The embrace of doubt and mystery in the life of faith has become somewhat of a trend recently, especially in more progressive churches. This push to include more expressions of unknowing in our worship and liturgy is indeed a much needed corrective to what can only be described as the triumphalistic and naively positive faith of many American Christians. But we have to ask ourselves: when we do talk about doubt in the Church do we let this sense of unknowing go all the way down to the core of our being or do we house our doubt within an even greater system of certainty?
A few years ago I wrote a devotional for a Bible class that I was TAing about Jesus’ cry of dereliction on the cross. In the devotional I pushed my listeners to consider the idea that even Jesus felt forsaken by God in his hour of need and so we too ought to expect to, at times, feel as though God is absent. This short devotional was my apology for a more honest and real faith, one that is not afraid to ask difficult questions of God or express our doubt as a part of our worship. However, throughout this devotional I ground this call for a faith that can express doubt within a deeper sense of certainty. Take the following line as an example:
The text does not actually tell us that God forsook Jesus. It simply communicates, given his cry on the cross, that Jesus perceived God to be absent.
Implicit in this claim is the idea that what was ultimately true in this scene was God’s enduring presence with Jesus despite Jesus’ experience of the loss of God. In other words, we can be sure that even when we feel like God is absent, he really is there holding us and ensuring that our suffering works out for some greater good. Thus, this sense of doubt that I was defending was really no doubt at all but was instead just a lack of perspective for what’s ultimately true and what we can be absolutely certain of is God’s guarantee that our suffering is meaningful.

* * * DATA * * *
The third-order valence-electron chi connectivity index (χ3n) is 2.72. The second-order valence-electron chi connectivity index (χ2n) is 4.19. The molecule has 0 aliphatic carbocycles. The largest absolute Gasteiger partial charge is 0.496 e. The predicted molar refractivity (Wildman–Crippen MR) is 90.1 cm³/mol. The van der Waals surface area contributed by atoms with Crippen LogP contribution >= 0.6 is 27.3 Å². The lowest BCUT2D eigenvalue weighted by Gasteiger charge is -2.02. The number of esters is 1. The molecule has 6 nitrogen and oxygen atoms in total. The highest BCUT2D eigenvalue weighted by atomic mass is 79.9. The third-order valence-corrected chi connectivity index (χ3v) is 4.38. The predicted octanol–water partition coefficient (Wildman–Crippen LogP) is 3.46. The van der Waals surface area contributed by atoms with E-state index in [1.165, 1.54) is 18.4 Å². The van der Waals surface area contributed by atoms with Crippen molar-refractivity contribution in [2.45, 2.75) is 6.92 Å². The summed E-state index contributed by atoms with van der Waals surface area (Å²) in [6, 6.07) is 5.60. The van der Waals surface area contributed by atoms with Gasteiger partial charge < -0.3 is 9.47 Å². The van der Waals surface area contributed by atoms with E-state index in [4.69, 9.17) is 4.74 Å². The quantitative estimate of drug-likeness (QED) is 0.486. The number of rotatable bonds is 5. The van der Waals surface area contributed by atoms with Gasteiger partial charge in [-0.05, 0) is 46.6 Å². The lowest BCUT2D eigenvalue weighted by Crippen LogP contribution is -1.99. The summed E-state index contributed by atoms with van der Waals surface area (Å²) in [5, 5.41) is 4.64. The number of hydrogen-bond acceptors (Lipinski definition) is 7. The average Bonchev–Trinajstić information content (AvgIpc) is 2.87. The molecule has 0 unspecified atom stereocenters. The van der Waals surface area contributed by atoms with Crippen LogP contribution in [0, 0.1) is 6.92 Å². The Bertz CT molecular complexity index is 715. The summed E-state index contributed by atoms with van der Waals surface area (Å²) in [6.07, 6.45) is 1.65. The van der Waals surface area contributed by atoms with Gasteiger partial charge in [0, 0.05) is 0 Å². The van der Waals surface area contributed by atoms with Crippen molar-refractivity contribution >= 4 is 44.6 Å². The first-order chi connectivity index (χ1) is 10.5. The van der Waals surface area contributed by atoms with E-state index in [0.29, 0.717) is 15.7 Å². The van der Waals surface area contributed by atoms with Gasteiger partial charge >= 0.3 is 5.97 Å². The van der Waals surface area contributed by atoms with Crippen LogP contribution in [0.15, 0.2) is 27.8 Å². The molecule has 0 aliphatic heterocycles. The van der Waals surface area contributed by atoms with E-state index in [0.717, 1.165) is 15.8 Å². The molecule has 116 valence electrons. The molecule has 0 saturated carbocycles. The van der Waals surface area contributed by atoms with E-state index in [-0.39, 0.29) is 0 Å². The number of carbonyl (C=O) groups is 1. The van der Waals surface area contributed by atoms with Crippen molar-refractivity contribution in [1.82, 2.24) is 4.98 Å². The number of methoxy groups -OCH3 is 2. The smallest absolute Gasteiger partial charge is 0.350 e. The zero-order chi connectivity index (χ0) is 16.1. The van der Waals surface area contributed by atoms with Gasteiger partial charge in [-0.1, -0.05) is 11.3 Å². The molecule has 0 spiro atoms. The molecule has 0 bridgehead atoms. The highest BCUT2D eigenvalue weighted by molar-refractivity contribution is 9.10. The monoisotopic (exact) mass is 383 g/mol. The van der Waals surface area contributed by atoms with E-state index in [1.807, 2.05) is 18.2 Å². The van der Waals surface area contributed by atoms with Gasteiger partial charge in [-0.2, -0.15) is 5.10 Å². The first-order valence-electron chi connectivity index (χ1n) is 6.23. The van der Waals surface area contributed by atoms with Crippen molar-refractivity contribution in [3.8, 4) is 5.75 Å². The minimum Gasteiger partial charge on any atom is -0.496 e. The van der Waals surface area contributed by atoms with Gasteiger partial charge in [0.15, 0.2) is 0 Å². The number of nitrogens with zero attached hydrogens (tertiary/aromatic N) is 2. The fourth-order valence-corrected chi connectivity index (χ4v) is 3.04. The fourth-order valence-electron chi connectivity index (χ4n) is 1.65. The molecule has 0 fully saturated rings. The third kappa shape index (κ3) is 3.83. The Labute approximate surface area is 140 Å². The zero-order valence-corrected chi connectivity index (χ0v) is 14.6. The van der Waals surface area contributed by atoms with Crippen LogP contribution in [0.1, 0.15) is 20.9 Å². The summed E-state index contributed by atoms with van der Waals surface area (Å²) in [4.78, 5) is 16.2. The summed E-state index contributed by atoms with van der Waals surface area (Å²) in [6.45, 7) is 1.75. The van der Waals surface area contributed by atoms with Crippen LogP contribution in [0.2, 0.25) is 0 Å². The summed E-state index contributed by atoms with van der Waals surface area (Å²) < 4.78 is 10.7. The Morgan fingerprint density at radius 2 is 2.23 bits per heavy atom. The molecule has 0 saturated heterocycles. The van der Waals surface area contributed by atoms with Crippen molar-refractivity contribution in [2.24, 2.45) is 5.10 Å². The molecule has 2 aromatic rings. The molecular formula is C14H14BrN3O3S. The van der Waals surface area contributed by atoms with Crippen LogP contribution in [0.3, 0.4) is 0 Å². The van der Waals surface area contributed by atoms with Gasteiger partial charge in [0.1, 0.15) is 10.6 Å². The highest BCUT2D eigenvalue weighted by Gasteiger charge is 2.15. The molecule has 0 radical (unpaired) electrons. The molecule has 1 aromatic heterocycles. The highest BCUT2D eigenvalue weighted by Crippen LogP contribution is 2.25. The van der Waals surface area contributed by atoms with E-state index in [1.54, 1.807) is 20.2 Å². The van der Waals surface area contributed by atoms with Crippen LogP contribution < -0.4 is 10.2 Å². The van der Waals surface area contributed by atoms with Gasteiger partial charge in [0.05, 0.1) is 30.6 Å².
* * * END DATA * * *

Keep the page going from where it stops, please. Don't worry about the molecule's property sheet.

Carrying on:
Here’s another line from the devotional:
What Jesus’ prayer on the cross teaches us is that it’s okay to be honest and real with God when we are experiencing his absence. Jesus, when praying this prayer, is actually quoting Psalm 22 and, in doing so, participating in Israel’s long held tradition of directing their pain towards God in the form of lament. If the Psalms teach us anything it is that God can handle our tough questions. God is okay with our raw emotion.
Here again unknowing is placed within an overarching sense of certainty that “God can handle our tough questions.”
It’s been a few years since I wrote this devotional and so I’ve come to a bit of different understanding of what role doubt, mystery, lament and unknowing might play in the life of faith. I’ve begun to wonder if talking about doubt as I did in this devotional, that is, as grounded in a deeper, overriding sense of certainty, is really enough. I’ve begun to ask myself what it might look like to let doubt and uncertainty go all the way down to the core of our being, that is, to lament the sad state of our world without any sort assurance that things are all happening for the better or that God can handle such difficult questions.
What if things don’t actually work out for good?
What if life on earth is just a cosmic accident?
What if no one is listening to us when we pray?
As a final thought I want to ask what it might look like to enact this more radical sense of doubt in a liturgical setting. In what ways might our gatherings create space in which we actually experience the loss of God as Jesus did on the cross?